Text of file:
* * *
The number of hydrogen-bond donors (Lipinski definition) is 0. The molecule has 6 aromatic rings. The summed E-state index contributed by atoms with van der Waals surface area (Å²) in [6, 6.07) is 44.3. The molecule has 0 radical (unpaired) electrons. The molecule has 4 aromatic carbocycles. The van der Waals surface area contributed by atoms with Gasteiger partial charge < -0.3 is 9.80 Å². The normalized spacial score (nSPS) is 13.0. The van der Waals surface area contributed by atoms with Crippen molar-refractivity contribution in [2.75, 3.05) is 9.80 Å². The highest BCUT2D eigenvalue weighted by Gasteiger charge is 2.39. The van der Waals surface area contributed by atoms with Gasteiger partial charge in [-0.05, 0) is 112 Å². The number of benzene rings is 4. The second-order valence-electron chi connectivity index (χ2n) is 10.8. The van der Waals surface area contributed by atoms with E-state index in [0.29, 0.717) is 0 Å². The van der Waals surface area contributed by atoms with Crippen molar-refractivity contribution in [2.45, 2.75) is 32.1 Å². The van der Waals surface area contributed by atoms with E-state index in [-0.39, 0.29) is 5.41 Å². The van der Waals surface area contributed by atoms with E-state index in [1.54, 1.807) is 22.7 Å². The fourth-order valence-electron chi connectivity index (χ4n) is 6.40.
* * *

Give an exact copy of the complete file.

The number of hydrogen-bond donors (Lipinski definition) is 0. The molecule has 6 aromatic rings. The summed E-state index contributed by atoms with van der Waals surface area (Å²) in [6, 6.07) is 44.3. The molecule has 0 radical (unpaired) electrons. The molecule has 4 aromatic carbocycles. The van der Waals surface area contributed by atoms with Gasteiger partial charge < -0.3 is 9.80 Å². The normalized spacial score (nSPS) is 13.0. The van der Waals surface area contributed by atoms with Crippen molar-refractivity contribution in [2.75, 3.05) is 9.80 Å². The highest BCUT2D eigenvalue weighted by Gasteiger charge is 2.39. The van der Waals surface area contributed by atoms with Gasteiger partial charge in [-0.05, 0) is 112 Å². The number of benzene rings is 4. The second-order valence-electron chi connectivity index (χ2n) is 10.8. The van der Waals surface area contributed by atoms with E-state index in [0.29, 0.717) is 0 Å². The van der Waals surface area contributed by atoms with Crippen molar-refractivity contribution in [2.45, 2.75) is 32.1 Å². The van der Waals surface area contributed by atoms with E-state index in [-0.39, 0.29) is 5.41 Å². The van der Waals surface area contributed by atoms with E-state index in [1.54, 1.807) is 22.7 Å². The fourth-order valence-electron chi connectivity index (χ4n) is 6.40.